If you have read any of the other recipes on my website, then you will know that we have been gluten-free for a while now. My daughter gets knee pains from gluten and it generally makes me feel inflamed. So, to take on a recipe that used wheat was something I really had to think about. But, I was SO curious about this ancient wheat called einkorn! So, I researched and read and watched videos and asked my fellow bloggers. Up next, we bought a real starter and “grew” it. I wanted to do this as close to the traditional method as possible.
My first loaf was pretty much like a brick, but it smelled and tasted amazing! I sliced it up (man was that a job!) and toasted our first slice. We all slathered some in butter and gave it a go. The next day there were still no ill effects. Amazing!!! So, I decided to continue on this adventure and finally make it come out like a real loaf of bread. It took me several weeks, but we finally have amazing homemade einkorn sourdough bread to eat every single week. We have been eating it for weeks and have not had any adverse reactions!!!
This wheat flour is very different to our modern wheat, which is why people with gluten sensitivity can tolerate it. Plus, making it with a traditional starter allows many of the offenders to ferment out in the process. USE CAUTION if you have true celiac or a very bad reaction to wheat. You don’t want to damage your gut if you can’t tolerate gluten in any form.
Update: since we have been making this fresh every week I wanted to experiment a little to improve it even more. So I bought a mill and actually grind the einkorn wheat berries into flour right before I make the bread. This means it is as fresh as it can possibly be! Made a difference in the flavor and texture too! I did my homework and decided that Mockmill was the mill to own, and it is!!! Here’s a video of us milling and making up the dough!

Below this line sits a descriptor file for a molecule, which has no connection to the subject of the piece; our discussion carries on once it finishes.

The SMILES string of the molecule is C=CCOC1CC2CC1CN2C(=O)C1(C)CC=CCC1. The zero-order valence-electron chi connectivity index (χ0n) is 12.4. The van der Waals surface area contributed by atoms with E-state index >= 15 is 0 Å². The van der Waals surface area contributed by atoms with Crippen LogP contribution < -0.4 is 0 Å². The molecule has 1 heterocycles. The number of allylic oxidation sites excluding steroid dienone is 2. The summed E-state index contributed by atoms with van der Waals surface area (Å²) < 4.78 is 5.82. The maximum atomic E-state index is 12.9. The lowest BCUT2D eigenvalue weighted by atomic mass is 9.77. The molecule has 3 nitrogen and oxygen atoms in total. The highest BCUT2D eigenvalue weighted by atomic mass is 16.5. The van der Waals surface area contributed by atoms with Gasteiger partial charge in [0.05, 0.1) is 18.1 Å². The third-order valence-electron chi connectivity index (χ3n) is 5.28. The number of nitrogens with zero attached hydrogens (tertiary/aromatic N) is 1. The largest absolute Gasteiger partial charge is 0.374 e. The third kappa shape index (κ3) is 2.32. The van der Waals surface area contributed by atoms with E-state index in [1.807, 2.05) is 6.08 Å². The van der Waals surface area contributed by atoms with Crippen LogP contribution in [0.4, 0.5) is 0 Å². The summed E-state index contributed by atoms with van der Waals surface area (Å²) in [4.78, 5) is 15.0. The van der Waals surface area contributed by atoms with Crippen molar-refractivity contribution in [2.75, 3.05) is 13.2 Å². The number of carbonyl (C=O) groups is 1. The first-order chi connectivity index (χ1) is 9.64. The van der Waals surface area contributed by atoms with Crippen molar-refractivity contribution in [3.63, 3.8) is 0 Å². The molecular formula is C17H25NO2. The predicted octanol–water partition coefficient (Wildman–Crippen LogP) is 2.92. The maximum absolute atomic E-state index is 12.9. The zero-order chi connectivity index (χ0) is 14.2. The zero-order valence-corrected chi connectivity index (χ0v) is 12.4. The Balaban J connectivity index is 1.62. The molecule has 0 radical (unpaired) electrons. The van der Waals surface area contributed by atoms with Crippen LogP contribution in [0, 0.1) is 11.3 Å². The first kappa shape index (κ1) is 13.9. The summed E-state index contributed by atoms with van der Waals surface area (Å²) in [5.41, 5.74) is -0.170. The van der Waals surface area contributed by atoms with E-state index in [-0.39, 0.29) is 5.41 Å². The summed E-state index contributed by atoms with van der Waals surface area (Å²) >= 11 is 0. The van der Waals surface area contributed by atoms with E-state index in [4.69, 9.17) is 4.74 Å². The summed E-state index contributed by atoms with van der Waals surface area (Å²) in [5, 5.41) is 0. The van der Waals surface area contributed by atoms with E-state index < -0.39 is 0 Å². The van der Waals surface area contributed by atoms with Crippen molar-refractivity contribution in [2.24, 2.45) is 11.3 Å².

Homemade Einkorn Sourdough Bread
- 6 cups einkorn flour — we get ours here
- 1/2 cup starter — here is how you can grow your own starter
- 2 cups warm water
- 1 1/2 tsp sea salt
- In a large bowl, mix together the water and starter until dissolved. Pictured below is my starter, all nice and bubbly!
- Use a bowl scraper to get it into a dough ball
- Cover the bowl with plastic wrap and a towel, let rise in a dark place for 10 to 15 hours until the dough has doubled in size
- Generously flour a proofing basket and set aside
- This helps the dough form into a uniform round bread loaf shape
- The sourdough that was rising over night will be bubbly
- Scrape the dough down using a bowl scraper, add flour as you need to so it’s no longer sticky and you can pick it up with your hands
- Form the dough into a ball and place into the proofing basket, dust the top with flour and cover with a towel to rest and proof for 30 minutes
- Preheat the oven to 450°F
- Place a Dutch Oven with the lid on in the oven for 30 minutes
- Carefully remove the pot from the oven and take off the lid
- Flip the proofing basket over the dutch oven so the loaf falls out into the bottom
- Shake to center the loaf
- Using a knife, score the top of the loaf so it can expand without the top completely cracking
- Cover and place in the oven
- Bake for 40 – 50 minutes
- Remove from oven and allow to cool on on a wire rack for an hour before slicing. I typically bake our bread right before church on Sunday mornings so I cover it with a towel to prevent the bread from drying out too much while we are gone
- The best way to slice the loaf is upside down because the base of the loaf is thicker
- I store our Homemade Einkorn Sourdough Bread in the fridge because it lasts longer, up to one week. This loaf makes all of the bread that our family of 6 needs for one week!
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